9. Effective international co-operation along the lines indicated above will help to ensure that accepted principles of international protection are not undermined, that countries of first asylum continue to observe the principle of non-refoulement, that they follow liberal practices with regard to the admission of asylum-seekers and treat refugees and asylum seekers in accordance with recognized humanitarian standards. Insofar as asylum-seekers in large-scale situations are concerned, basic minimum standards for their treatment have already been identified by the Executive Committee in the conclusions adopted at its thirty-second session.2
Difficulties currently confronting refugees and asylum-seekers in the context of international protection
10 As indicated in the introduction, a marked deterioration in the situation of refugees and asylum-seekers is apparent in different areas of the world. This deterioration relates in particular to the admission and treatment of asylum-seekers and refugees and continuing threats to or violations of their physical safety.
11. In a number of countries refugees have been refused even temporary admission and have been forced to remain in border areas where their physical safety and even their lives have been in the gravest danger. When temporary asylum has been granted, refugees are frequently confined in camps for long periods without durable solution in sight, with the resulting hardship which this situation obviously entails.
12. There has also been a growing tendency on the part of Governments to consider asylum as purely temporary without sufficient regard to the urgent need for refugees to find a durable solution.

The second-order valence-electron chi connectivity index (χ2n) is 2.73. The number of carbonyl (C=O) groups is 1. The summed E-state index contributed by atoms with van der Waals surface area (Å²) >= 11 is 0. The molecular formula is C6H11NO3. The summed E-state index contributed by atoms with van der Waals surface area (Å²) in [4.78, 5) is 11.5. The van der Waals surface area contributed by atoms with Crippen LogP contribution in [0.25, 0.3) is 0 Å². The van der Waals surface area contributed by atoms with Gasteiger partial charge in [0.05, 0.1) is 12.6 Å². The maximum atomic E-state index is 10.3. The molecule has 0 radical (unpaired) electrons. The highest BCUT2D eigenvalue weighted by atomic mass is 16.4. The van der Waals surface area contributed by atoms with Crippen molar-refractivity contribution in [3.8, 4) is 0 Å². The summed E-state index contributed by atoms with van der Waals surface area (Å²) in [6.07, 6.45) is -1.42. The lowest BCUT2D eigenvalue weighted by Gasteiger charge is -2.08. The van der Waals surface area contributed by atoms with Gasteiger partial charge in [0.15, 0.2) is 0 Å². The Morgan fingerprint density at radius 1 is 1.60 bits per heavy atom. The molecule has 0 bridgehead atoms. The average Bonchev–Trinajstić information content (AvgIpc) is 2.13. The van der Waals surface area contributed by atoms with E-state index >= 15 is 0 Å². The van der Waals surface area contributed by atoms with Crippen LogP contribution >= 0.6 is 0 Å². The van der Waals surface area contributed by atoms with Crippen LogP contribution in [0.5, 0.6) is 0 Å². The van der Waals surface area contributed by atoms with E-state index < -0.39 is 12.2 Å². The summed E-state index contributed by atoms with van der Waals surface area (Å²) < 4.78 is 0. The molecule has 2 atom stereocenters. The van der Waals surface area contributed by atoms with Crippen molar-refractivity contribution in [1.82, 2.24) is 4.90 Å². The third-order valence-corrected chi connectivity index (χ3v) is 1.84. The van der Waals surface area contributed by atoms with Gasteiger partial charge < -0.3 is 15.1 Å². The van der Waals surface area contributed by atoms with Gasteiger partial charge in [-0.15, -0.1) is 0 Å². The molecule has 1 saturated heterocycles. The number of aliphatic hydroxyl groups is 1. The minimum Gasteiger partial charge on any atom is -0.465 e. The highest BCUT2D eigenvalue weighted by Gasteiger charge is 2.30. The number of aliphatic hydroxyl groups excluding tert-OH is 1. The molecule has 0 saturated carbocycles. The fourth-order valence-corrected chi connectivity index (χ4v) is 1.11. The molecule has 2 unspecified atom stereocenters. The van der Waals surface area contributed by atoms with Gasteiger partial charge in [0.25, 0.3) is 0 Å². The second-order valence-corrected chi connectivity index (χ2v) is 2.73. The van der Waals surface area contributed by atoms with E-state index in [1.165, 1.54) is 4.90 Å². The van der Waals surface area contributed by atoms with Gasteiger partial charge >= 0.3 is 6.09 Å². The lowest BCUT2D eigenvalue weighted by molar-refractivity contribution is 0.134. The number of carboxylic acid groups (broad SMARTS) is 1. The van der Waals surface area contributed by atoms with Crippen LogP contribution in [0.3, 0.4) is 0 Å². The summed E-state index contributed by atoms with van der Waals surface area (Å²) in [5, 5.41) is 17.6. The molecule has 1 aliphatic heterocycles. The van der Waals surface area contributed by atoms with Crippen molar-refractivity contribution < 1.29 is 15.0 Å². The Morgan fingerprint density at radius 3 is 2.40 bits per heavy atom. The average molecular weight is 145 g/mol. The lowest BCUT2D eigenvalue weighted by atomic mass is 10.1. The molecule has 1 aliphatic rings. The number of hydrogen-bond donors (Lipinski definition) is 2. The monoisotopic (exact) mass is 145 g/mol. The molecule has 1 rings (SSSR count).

13. In a number of instances refugees have been exploited for political and military purposes and have been denied the possibility of a humanitarian solution which their situation urgently demands.
14. In the Note on International Protection submitted to the Executive Committee at its thirty-third session3 and in the High Commissioner's Report to the thirty-eighth session of the General Assembly,4 mention is made of the practice of a number of countries confronted with large numbers of asylum-seekers to resort to measures involving various forms of "deterrence". These measures include the detention of asylum-seekers and the reduction to a bare minimum of living standards in temporary camps in order to discourage further arrivals. Elsewhere, asylum-seekers are not permitted to earn their livelihood or no longer receive the assistance previously available to them.
15. The detention of refugees and asylum-seekers merely because they are regarded as illegal immigrants continues to present a serious problem. In some countries, an asylum-seeker may be released once the bona fide character of his or her claim is established. Elsewhere, asylum-seekers are automatically detained for indeterminate periods of time without any distinction as to whether their claim to refugee status may or may not be well-founded.
16. There are indications that in many countries it is becoming increasingly difficult for refugees to obtain recognition of their refugee status. In a number of States recourse is had to a very strict interpretation of the relevant criteria for refugee status and/or to an unduly high standard of proof. In certain countries where this possibility is provided for in national legislation there has also been a tendency to grant a lesser status with a consequently narrower range of entitlements - to persons who on a fair interpretation of the relevant criteria should be accorded full refugee status.